Fostering Kindness

Sometimes I get really excited about Dominik’s future. What will he choose for a career? What will his passions be? His hobbies? What will he be interested in? I see little snippets here and there as his personality blooms. But to be honest, it really doesn’t matter what he does for work or who he marries or what he’s passionate about. What matters, to me, is raising a kind human.

Kindness is the one human trait that truly spreads love in a world filled with chaos, suffering, and cruelty. Just a little bit of kindness woven into our day makes a huge difference in our attitudes as well as how we treat others. But I’ve read in numerous places that empathy is declining, and quickly. It makes me wonder about the future attitudes of our children, but I’d like to think it’s just a temporary issue that will work itself out. Kindness is a natural response and just needs a little care and love to bloom.

Here are some simple ways to inspire kindness and empathy.

  • Talk about their past acts of kindness. Studies have shown that when kids are reminded of nice things they have done in the past, they are more likely to repeat those actions. Look at it as a form of positive reinforcement. It feels good to do a good deed and drawing up those memories brings back those fuzzy feelings. Then, we are more likely to want to bring back those nice feelings.
  • Talk about feelings. Naming your child’s feelings, explaining your own, and discussing the feelings of others helps children to develop empathy. When children are able to understand emotions, they are better able to grasp the idea of kindness making another person happy.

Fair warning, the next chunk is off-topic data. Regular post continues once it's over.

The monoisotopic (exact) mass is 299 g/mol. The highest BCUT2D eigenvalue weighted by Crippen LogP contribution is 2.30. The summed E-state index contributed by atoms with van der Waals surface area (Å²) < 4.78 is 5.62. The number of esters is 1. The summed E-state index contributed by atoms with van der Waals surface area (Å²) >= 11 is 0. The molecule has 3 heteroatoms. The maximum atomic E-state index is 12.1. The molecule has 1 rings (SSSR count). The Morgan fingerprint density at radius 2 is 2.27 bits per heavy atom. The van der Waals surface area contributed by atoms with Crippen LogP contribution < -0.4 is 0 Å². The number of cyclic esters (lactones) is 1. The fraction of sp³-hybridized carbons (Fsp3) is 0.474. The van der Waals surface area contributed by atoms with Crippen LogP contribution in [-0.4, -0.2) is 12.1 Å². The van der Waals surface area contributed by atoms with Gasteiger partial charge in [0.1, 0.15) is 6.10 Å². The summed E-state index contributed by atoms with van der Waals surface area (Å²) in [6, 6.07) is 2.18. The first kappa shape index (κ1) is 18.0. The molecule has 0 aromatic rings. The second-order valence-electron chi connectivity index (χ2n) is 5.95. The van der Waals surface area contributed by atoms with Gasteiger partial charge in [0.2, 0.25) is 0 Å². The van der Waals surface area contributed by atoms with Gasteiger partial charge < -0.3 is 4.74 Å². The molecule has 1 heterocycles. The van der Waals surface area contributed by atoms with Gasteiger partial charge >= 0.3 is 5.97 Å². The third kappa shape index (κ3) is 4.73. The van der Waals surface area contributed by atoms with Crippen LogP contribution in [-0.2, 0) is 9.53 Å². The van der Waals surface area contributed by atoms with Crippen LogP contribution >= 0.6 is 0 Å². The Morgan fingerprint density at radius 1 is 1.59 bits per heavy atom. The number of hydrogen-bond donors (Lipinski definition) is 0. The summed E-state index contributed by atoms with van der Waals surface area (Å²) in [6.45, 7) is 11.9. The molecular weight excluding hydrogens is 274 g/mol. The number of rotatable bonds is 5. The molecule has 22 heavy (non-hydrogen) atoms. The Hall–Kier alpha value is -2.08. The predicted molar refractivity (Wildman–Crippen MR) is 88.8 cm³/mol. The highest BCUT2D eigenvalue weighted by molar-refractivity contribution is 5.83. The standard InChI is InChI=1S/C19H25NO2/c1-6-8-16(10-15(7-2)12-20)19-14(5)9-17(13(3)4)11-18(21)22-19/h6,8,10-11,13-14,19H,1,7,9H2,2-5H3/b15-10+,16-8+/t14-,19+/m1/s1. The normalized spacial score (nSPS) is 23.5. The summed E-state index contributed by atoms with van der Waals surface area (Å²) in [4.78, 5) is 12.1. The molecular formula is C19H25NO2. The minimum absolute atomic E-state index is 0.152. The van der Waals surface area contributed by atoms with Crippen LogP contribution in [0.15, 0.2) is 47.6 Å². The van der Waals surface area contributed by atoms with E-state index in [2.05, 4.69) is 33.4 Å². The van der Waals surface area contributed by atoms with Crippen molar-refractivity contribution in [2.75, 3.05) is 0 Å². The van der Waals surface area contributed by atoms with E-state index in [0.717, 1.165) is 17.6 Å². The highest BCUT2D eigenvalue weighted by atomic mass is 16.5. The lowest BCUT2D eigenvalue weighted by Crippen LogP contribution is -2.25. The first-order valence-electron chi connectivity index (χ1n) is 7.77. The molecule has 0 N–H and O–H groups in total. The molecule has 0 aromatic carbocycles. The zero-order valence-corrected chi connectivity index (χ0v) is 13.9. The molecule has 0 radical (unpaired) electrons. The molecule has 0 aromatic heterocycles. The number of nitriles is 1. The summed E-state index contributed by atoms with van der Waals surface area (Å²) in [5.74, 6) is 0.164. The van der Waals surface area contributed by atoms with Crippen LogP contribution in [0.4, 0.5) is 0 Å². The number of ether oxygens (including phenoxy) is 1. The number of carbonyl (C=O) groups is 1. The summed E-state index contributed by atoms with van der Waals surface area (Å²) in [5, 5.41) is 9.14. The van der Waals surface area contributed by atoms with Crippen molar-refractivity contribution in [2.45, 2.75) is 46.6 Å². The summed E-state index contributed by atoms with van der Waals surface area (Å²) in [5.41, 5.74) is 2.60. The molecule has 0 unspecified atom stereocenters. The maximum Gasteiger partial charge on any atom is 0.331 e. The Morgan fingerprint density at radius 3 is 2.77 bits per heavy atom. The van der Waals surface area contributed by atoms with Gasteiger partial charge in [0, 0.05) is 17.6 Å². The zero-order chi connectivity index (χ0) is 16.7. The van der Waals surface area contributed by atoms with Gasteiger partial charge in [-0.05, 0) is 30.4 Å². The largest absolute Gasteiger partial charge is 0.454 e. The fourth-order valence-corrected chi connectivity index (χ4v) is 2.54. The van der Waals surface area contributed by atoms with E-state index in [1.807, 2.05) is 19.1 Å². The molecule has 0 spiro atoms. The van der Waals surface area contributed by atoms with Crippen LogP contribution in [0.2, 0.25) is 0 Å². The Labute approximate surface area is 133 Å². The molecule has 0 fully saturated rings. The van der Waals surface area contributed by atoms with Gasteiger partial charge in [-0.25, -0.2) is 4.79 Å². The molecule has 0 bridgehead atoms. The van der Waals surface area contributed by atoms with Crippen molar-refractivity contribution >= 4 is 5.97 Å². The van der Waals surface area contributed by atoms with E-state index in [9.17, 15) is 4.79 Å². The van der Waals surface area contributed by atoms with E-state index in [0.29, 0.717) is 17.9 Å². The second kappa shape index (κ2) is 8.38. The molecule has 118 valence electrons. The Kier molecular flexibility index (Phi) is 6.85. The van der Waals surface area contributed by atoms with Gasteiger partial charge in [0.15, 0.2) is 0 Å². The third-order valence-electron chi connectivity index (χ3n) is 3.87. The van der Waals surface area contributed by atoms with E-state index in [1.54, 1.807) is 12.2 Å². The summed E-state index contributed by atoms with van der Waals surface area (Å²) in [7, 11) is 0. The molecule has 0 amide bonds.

• Model, model, model. Children naturally look to parents for guidance in navigating a confusing world. When they see us, as parents, acting kind towards others, they learn about this vital social interaction. How can they learn the specifics if they do not see it regularly?
  • Ask them about their kind acts for the day. It’s super common to ask kids things like, “How was your day? What did you learn?” which is wonderful. But adding in questions about kind things that were done for them or kind things they did for others is just as important. This helps them to internalize and better understand what they can do to be nice to others.
  • Help show them to be thankful. Appreciating what we have and what others give to us is a simple way to both teach kindness and politeness. There’s a ton to be thankful for just in our day to day lives. And also, helping them to understand the intention behind a gift is another aspect of kindness that kids can learn about.
  • Include a kind activity. This can be as involved as volunteering at an animal shelter or as simple as delivering some baked goods to a neighbor. Acts of kindness feel really good and this will make it more likely that they will want to repeat these acts.

Of course, the most important thing is just to be kind to our own kids. Sure, it may help to sign up for volunteer work, but give them love and they will flourish.


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